Others say that The lack of inventory over the past two years has created a pileup of would-be buyers. As some of those buyers get priced out, there may be others waiting to take their place.
Housing economists say it will take time to work through that pent-up demand but once we do, the housing market could cool even further.
Until the inventory catches up with the demand, prices will continue to go up.
Redfin’s chief economist, Darryl Fairweather says that “Even though price drops are becoming more common, most homes are still selling above asking price and in record time”.
Lets get back to Zandi.
Fortunes Lambert spoke to Mark Zandi, the chief economist of Moody’s Analytics, about the nations most overpriced regional housing markets.
Zandi said he expects some of the nation’s most overpriced regional housing markets to overheat and see price drops between 5% to 10% over the coming year. Take a look at Lamberts Map to see what Moodys analytics thinks about your neck of the woods.
It looks like their giving the DMV a 21 which doesn’t seem so bad compared to other places but I can tell you, I think we are higher than the by what I’m seeing around here
Not everyone agrees with Zandi that home price growth is is heading toward 0.
The CoreLogic HPI Forecast indicates that home prices will increase on a month-over-month basis by 1.2% from March 2022 to April 2022 and on a year-over-year basis by 5.9% from March 2022 to March 2023.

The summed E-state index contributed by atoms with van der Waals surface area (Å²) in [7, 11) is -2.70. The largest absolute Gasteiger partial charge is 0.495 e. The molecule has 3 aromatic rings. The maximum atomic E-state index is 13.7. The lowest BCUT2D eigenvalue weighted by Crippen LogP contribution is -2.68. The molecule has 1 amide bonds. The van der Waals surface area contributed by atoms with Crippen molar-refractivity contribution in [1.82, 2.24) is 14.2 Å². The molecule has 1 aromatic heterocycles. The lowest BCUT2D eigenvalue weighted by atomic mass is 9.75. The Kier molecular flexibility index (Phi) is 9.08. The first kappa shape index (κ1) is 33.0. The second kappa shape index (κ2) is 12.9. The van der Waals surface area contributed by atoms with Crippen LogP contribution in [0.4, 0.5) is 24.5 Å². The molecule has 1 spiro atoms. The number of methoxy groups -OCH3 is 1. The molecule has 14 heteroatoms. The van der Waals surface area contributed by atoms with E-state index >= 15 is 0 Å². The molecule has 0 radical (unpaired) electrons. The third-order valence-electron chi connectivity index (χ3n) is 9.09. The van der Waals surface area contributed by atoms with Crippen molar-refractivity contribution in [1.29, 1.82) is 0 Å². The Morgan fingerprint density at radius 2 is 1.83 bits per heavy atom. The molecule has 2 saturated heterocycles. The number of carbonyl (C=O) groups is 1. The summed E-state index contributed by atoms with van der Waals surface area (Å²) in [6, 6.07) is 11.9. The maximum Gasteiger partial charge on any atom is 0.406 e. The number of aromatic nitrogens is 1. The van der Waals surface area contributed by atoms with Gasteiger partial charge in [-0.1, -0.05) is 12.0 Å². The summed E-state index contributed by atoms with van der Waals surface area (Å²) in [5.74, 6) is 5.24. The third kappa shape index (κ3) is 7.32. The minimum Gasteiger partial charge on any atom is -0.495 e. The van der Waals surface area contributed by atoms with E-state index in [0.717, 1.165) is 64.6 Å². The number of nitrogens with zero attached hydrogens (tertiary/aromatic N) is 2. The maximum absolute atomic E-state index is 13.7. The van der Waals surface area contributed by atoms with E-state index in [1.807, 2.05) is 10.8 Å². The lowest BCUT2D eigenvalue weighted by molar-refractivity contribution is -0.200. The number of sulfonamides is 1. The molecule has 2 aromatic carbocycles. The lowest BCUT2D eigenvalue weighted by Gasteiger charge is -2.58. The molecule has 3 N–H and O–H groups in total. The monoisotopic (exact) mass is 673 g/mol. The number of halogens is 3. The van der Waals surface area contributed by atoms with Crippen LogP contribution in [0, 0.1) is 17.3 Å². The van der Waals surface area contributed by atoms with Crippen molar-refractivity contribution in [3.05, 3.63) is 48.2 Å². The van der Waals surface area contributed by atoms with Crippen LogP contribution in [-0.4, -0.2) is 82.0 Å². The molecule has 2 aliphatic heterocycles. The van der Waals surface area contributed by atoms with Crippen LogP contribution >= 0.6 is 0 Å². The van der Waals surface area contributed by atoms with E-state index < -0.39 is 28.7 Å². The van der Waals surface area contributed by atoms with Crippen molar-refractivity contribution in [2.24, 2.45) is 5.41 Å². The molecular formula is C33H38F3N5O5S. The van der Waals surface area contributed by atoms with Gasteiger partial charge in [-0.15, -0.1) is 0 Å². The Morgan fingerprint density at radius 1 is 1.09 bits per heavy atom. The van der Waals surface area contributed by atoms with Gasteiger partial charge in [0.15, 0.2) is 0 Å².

the Mortgage Bankers Association forecasts that U.S. home prices will rise 5.2% over the coming 12 months
Zillow researchers released a revised forecast, predicting that U.S. home prices would rise 14.9% between March 2022 and March 2023
So what do you think will happen?
We can’t deny the impact rising interest rates are having on the housing market. As we’ve discussed in previous videos, buyers are getting priced out as they can’t get approved for the mortgage they did 4 months ago and others dimply don t want to pay the inflated prices.
Less buyers should calm the market down.
Add to that, sellers are starting to feel fomo about not taking advantage of this crazy sellers market and are quickly putting their homes on the market.
More inventory + less buyers should equal a more balanced market.
And yet, today, here in dmv, market is still super hot, multiple offers and high prices.
I still think that people who thought they were going to sell in 2022 but had refinanced during the last year and a half are now staying put which tighten Inventory.
Other sellers who would like to sell have nowhere to go unless they want to buy in this sellers market or rent which we know is very expensive these days.
So, as long as there’s less inventory than demand, the sellers market continues and prices will keep going up.
I guess well have to see if the even higher rates than those of today in may 2022 will impact the housing market even more
It doesn’t look like the fed reserve will stop until it calms inflation down so we will see.
I hope you got value out of todays blog.
For more housing forecasts, check out the next blog.